Be it Punjab's ruling Shiromani Akali Dal, its alliance partner Bharatiya Janata Party (BJP), the Shiromani Gurdwara Parbandhak Committee (SGPC) or the Punjab Police - their doublespeak on terrorism or those involved in it  »

Ghanaian president defies sanctions to host Ahmadinejad

Ghanaian President John Dramani Mahama has defied international sanctions to host Iranian President Mahmoud Ahmadinejad on the last leg of his three-nation West African tour that also took him to Benin and Niger.  »

China in shock

China Earthquake: Death toll 113, over 2,500 injured

At least 113 people were killed and more than 2,500 others injured Saturday when a massive earthquake measuring 7.0 on the Richter scale struck southwest China's Sichuan province, officials said. The earthquake hit Lushan county of Ya'an city  »

Media trial influencing court judgments

Mainstream behaving as if there is no judicial system left in the country, top journalists observe at a seminar in Malegaon

Stamping his valedictory seal on the claims by the journalists  »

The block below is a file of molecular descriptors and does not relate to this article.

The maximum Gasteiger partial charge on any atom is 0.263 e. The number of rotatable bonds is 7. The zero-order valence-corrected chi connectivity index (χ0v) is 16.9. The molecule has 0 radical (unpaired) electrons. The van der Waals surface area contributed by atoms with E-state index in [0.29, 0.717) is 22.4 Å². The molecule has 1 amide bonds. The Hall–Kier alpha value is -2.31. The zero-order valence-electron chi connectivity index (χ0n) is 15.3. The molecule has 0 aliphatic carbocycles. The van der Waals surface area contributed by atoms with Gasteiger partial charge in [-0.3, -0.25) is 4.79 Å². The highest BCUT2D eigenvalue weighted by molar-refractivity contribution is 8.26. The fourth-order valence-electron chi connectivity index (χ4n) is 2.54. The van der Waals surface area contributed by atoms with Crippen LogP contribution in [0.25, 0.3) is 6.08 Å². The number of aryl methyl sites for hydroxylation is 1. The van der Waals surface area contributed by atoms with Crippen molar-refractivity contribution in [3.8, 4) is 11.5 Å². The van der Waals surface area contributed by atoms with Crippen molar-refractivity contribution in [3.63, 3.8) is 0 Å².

Picture of the Day

A view of the newly Commissioned Indian Coast Guard Ship H-191, in Mumbai Harbour on April 09, 2013.


Recommend the story to your friends



RSS  |  Contact us


| Quick links



Subscribe to

Ummid Assistant



Science & Technology



About us




Government Schemes










Contact us


The Funny Side

Education & Career Disclaimer | Terms of Use | Advertise with us | Link Exchange is part of the Awaz Multimedia & Publications providing World News, News Analysis and Feature Articles on Education, Health. Politics, Technology, Sports, Entertainment, Industry etc. The articles or the views displayed on this website are for public information and in no way describe the editorial views. The users are entitled to use this site subject to the terms and conditions mentioned.

© 2012 Awaz Multimedia & Publications. All rights reserved.